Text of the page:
When a police officer is standing at your door and asking to come in and have a look around, it may make you uneasy. You may also feel like you do not have a choice. Yes, the officer is being respectful, but they are also being serious and commanding.
Do you have to follow those commands? Can they order you to let them in, and do you need to allow it?
Without a warrant, a search is rarely guaranteed
If you say anything, ask the police if they have a warrant. If they do not, then you know that you have options. You never have to let them in just because they ask. If you want them to leave, just tell them that they cannot come inside unless they return with a warrant.
Now, there are some cases where police can enter without that warrant, but you would likely know it already. For instance, they may be allowed in while chasing a suspect or if they think a crime is in progress, neither of which is the case in this example.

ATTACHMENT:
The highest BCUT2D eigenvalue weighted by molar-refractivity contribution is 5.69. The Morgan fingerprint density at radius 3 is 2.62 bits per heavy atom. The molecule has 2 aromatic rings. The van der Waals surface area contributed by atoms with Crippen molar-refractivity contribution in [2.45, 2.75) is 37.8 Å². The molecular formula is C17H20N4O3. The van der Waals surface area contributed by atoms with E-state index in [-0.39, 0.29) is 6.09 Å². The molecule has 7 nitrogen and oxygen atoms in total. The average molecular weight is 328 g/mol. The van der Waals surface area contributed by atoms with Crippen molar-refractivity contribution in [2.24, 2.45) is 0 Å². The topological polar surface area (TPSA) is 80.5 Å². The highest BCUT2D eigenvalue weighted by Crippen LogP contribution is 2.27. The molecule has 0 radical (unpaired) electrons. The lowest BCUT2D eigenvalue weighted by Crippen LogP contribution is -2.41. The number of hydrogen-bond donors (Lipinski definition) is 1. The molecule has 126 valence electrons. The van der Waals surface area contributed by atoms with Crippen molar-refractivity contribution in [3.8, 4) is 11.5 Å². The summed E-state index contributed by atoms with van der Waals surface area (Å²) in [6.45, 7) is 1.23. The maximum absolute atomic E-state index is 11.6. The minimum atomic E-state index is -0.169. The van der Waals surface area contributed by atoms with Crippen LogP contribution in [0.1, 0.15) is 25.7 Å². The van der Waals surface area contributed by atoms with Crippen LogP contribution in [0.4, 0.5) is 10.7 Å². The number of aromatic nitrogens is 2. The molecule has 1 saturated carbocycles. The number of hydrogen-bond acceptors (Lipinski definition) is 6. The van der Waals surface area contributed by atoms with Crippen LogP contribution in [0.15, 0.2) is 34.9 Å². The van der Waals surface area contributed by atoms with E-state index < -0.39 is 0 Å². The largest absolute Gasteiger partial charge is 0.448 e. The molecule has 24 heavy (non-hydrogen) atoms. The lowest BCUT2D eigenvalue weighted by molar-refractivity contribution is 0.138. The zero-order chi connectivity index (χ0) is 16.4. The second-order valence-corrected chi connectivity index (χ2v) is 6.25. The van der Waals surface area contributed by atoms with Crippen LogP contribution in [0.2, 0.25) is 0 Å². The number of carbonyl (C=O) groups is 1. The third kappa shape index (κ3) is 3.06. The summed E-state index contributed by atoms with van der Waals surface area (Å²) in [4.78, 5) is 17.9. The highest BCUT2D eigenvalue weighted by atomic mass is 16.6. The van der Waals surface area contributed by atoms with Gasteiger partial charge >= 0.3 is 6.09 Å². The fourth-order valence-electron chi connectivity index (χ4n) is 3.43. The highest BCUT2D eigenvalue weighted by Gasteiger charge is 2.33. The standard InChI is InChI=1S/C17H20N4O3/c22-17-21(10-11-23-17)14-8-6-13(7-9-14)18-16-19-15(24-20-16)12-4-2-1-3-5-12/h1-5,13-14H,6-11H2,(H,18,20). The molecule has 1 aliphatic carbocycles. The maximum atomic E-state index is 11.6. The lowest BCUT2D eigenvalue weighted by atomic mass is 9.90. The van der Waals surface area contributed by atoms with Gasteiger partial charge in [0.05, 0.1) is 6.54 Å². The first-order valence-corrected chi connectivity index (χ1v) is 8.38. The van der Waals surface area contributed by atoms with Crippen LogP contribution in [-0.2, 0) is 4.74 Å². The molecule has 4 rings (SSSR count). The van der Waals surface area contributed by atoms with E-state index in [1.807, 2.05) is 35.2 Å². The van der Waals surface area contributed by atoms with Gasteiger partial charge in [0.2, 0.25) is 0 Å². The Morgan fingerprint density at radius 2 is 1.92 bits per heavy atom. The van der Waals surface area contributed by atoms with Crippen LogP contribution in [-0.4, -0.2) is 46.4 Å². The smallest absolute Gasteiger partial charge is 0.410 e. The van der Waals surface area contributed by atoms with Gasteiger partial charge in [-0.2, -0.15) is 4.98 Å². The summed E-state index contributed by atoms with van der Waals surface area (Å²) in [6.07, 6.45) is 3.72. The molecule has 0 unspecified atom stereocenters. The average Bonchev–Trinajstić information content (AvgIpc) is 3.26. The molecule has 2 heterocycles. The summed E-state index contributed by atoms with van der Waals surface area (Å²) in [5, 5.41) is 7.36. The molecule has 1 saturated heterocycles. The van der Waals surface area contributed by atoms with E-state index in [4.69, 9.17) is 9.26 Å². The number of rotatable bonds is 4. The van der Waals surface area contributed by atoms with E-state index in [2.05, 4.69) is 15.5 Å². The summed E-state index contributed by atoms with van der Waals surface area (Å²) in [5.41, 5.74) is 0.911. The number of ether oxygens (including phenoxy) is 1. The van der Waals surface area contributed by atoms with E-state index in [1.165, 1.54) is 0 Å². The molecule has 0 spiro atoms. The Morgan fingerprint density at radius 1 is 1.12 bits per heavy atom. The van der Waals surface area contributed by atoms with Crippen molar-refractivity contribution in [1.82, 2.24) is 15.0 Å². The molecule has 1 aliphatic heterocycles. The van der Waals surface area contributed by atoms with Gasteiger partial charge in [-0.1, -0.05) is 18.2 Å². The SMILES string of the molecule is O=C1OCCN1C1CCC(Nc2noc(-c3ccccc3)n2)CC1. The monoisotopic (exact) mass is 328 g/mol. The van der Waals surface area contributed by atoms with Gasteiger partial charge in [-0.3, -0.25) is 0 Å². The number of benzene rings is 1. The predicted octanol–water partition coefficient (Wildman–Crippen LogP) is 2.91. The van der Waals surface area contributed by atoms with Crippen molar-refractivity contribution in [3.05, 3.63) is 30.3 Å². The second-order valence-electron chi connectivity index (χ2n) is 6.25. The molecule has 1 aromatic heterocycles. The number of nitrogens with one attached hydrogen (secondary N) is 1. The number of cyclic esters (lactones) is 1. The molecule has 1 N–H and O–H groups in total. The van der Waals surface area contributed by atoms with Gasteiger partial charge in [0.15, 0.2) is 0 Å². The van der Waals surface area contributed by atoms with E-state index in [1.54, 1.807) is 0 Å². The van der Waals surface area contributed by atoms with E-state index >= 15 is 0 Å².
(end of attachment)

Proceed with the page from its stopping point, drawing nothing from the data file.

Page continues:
If the officers do not accept your request for the warrant and force their way in, they could destroy their own case. Evidence that is illegally gathered cannot be used in court. Violating your rights — even if they find drugs, weapons or other evidence of illegal activity — is strictly prohibited. It may result in arrest, but you can use that violation while fighting the charges in court.
Have you already been arrested?
If you have already been arrested, especially if you believe that arrest was illegal, you need to understand your legal options.